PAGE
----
Best depression treatment – is your guess is as good as mine?

by Martin

in A Depression Blog, Depression Medications

I recently had my second visit to the psychiatrist (let’s call her the Psych, for short) to discuss what might be the best depression treament for me.

My reflections after the appointment caused me to think that the more I become immersed in the world of mental health, the more of a mystery it seems to be.

And, frankly, it’s becoming clear to me that it is pretty much a mystery to everybody else too.

I mean this as no criticism of the Psych, but it seemed that she didn’t really have an answer to any of the questions I asked to try to get to the bottom of what might be the best depression treatment in my case. For example, this is the gist of some of our exchanges:

Me – “So, other than medication, are there any therapies that might help me?”

The Psych – “It’s hard to say until you try them”.

Me – “What about CBT? I’ve never felt entirely convinced by CBT, but I’ve been reading a good book about it. Do you think that could help?

The Psych – “It can help some people. It’s hard to say if it will help you.”

Me – “What about psychoanalysis? A friend of mine had psychoanalysis every day for 9 years. It seemed to help him.”

The Psych – “It’s hard to say if psychoanalysis would be any more effective for your depression than any other treatment.”

Now, you might be forgiven for asking what exactly I am paying this woman for if she doesn’t actually seem to know what’s best for me. Indeed I forgive my wife for thinking just that.

But, oddly enough, I find the Psych’s answers strangely reassuring.

From what I know (and I think this is all anybody knows), in any given case the cause of depression may be genetic, it may be related to the levels of various brain chemicals, it may be the result of stress caused by life circumstances or it may be caused by any combination of all or some of those factors.

So, whilst the physician can gain some understanding of what is going on for a particular patient through careful questioning of the patient about his or her family history, background circumstances etc., as the title of one study says, ‘there is no blood test’.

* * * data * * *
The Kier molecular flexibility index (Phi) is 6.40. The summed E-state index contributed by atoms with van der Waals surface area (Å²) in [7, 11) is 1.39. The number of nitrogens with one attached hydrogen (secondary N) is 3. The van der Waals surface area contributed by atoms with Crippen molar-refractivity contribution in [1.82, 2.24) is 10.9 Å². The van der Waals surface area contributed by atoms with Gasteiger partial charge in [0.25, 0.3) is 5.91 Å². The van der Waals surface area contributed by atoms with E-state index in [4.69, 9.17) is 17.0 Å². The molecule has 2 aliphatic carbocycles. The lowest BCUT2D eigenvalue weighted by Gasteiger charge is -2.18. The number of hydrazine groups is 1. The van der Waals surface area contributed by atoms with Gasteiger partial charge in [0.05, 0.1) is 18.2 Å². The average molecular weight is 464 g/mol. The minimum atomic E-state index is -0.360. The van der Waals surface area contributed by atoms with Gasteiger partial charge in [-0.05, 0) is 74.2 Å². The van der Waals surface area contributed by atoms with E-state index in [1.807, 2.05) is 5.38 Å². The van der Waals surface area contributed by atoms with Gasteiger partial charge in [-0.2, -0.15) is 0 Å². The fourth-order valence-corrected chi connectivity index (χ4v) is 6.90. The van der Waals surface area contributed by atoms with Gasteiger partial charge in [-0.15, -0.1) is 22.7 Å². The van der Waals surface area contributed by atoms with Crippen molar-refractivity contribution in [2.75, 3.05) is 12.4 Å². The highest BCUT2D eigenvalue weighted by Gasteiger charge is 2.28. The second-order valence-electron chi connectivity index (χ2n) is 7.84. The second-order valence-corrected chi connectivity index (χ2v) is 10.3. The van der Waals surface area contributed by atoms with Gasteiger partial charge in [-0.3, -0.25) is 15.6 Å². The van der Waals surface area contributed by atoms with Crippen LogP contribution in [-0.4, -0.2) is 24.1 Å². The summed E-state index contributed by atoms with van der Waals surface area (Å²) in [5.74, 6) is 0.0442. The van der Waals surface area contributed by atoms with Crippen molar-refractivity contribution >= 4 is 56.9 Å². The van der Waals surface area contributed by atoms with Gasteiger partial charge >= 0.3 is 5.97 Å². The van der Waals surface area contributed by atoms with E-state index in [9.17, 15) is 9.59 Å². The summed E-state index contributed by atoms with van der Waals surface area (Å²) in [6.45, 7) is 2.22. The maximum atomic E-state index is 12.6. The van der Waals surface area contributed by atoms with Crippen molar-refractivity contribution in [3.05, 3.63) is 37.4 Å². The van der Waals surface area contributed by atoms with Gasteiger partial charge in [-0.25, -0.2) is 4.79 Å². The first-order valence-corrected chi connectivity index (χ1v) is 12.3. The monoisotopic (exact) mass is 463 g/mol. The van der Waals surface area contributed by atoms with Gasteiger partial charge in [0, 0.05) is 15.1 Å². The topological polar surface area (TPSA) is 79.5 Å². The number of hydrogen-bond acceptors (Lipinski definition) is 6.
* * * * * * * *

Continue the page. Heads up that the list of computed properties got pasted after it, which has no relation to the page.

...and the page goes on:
What’s more, the answers the doctor has to rely upon are mediated through that patient’s own subjective perception of things. If you’ve ever been depressed, think about how reliable your view of the world is. If you haven’t then believe me, the capacity to promote clarity of thought is not one of the depression’s best known features.

So, it seems to me that it is next to impossible for your doctor, your psychiatrist, your psychologist or anybody else to really know what is at the root of your depression, especially as there may be one or more causes each having differing levels of impact.

I’m therefore much happier to hear the Psych say that she’s not sure whether a particular treatment will work or that we have to try a particular medication to see what effect it has, rather than to hear her expressing certainties about a condition where no certainties seem to exist.

Perhaps this just appeals to me because, as a lawyer, I know that it can be professional suicide to try to predict the outcome of a process (such as litigation) that is full of unknowns and uncertainties or is just subject to the vagaries of human nature.

So, at the fees the Psych is charging and with no insurance cover, my second visit could well be my last. But it won’t be because she hasn’t given me the magic bullet to make me better.

Song of the post

I’ll dig back into my late seventies youth to bring you Graham Parker’s song of uncertainty in the face of tough questioning: “Hey Lord, don’t ask me questions, there ain’t no answers in me”, from his ground-breaking ‘Howlin Wind’ album.

US readers

Howlin Wind

UK Readers
Howlin’ Wind

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About the Author

Father, husband, writer and website publisher, discontented in his day-job, he writes here about depression - his own and in general. You can follow Too Depressed on Twitter. Please share the content on this site with all your friends, followers and contacts using the buttons above.

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Last revised on February 22, 2012

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